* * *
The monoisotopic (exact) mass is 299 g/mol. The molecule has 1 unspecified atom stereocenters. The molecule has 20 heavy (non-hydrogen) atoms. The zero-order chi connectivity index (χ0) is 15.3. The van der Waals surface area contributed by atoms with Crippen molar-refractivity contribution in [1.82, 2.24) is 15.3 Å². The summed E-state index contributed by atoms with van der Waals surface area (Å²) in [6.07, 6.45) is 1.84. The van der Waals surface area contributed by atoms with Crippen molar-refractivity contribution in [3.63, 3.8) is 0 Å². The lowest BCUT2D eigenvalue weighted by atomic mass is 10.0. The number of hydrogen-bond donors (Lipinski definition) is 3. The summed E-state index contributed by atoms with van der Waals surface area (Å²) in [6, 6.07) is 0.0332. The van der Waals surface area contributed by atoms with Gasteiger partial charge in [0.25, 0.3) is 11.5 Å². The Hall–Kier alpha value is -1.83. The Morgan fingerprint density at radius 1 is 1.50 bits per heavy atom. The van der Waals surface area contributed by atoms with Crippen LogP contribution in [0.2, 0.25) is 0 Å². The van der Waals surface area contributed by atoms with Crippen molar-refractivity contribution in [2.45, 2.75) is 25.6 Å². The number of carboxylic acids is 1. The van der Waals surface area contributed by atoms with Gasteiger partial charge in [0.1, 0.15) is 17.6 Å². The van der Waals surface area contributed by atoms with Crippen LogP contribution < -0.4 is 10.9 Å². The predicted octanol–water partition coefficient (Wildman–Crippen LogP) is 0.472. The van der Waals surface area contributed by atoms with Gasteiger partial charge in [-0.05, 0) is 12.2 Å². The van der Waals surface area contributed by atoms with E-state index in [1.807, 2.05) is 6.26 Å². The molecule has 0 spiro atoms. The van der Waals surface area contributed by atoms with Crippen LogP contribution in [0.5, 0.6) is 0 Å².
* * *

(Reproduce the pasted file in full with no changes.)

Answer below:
The monoisotopic (exact) mass is 299 g/mol. The molecule has 1 unspecified atom stereocenters. The molecule has 20 heavy (non-hydrogen) atoms. The zero-order chi connectivity index (χ0) is 15.3. The van der Waals surface area contributed by atoms with Crippen molar-refractivity contribution in [1.82, 2.24) is 15.3 Å². The summed E-state index contributed by atoms with van der Waals surface area (Å²) in [6.07, 6.45) is 1.84. The van der Waals surface area contributed by atoms with Crippen molar-refractivity contribution in [3.63, 3.8) is 0 Å². The lowest BCUT2D eigenvalue weighted by atomic mass is 10.0. The number of hydrogen-bond donors (Lipinski definition) is 3. The summed E-state index contributed by atoms with van der Waals surface area (Å²) in [6, 6.07) is 0.0332. The van der Waals surface area contributed by atoms with Gasteiger partial charge in [0.25, 0.3) is 11.5 Å². The Hall–Kier alpha value is -1.83. The Morgan fingerprint density at radius 1 is 1.50 bits per heavy atom. The van der Waals surface area contributed by atoms with Crippen LogP contribution in [0.2, 0.25) is 0 Å². The van der Waals surface area contributed by atoms with Crippen molar-refractivity contribution in [2.45, 2.75) is 25.6 Å². The number of carboxylic acids is 1. The van der Waals surface area contributed by atoms with Gasteiger partial charge in [0.1, 0.15) is 17.6 Å². The van der Waals surface area contributed by atoms with Crippen LogP contribution < -0.4 is 10.9 Å². The predicted octanol–water partition coefficient (Wildman–Crippen LogP) is 0.472. The van der Waals surface area contributed by atoms with Gasteiger partial charge in [-0.05, 0) is 12.2 Å². The van der Waals surface area contributed by atoms with E-state index in [1.807, 2.05) is 6.26 Å². The molecule has 0 spiro atoms. The van der Waals surface area contributed by atoms with Crippen LogP contribution in [0.5, 0.6) is 0 Å².